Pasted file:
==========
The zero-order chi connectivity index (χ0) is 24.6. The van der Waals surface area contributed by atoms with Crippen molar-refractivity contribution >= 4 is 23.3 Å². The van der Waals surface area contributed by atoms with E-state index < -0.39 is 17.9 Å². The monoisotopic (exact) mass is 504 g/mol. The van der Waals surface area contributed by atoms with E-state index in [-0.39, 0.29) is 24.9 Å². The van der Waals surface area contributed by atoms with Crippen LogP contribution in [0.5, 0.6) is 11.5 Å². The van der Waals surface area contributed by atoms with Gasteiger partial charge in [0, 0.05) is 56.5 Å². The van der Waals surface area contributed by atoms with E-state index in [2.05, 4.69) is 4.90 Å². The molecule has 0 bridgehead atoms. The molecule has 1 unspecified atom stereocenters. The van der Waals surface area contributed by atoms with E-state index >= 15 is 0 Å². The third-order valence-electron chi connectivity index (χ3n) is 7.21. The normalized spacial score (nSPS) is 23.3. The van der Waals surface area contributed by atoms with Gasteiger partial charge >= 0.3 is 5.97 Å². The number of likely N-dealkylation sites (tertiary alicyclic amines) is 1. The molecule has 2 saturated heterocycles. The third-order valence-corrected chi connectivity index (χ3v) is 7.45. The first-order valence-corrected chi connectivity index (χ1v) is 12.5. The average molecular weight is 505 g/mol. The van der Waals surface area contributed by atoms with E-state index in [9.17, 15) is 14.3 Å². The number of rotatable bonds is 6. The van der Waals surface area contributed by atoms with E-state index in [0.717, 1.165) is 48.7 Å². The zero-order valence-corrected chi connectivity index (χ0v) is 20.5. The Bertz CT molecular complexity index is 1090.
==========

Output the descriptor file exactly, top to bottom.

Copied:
The zero-order chi connectivity index (χ0) is 24.6. The van der Waals surface area contributed by atoms with Crippen molar-refractivity contribution >= 4 is 23.3 Å². The van der Waals surface area contributed by atoms with E-state index < -0.39 is 17.9 Å². The monoisotopic (exact) mass is 504 g/mol. The van der Waals surface area contributed by atoms with E-state index in [-0.39, 0.29) is 24.9 Å². The van der Waals surface area contributed by atoms with Crippen LogP contribution in [0.5, 0.6) is 11.5 Å². The van der Waals surface area contributed by atoms with Gasteiger partial charge in [0, 0.05) is 56.5 Å². The van der Waals surface area contributed by atoms with E-state index in [2.05, 4.69) is 4.90 Å². The molecule has 0 bridgehead atoms. The molecule has 1 unspecified atom stereocenters. The van der Waals surface area contributed by atoms with E-state index >= 15 is 0 Å². The third-order valence-electron chi connectivity index (χ3n) is 7.21. The normalized spacial score (nSPS) is 23.3. The van der Waals surface area contributed by atoms with Gasteiger partial charge >= 0.3 is 5.97 Å². The number of likely N-dealkylation sites (tertiary alicyclic amines) is 1. The molecule has 2 saturated heterocycles. The third-order valence-corrected chi connectivity index (χ3v) is 7.45. The first-order valence-corrected chi connectivity index (χ1v) is 12.5. The average molecular weight is 505 g/mol. The van der Waals surface area contributed by atoms with E-state index in [9.17, 15) is 14.3 Å². The number of rotatable bonds is 6. The van der Waals surface area contributed by atoms with E-state index in [0.717, 1.165) is 48.7 Å². The zero-order valence-corrected chi connectivity index (χ0v) is 20.5. The Bertz CT molecular complexity index is 1090.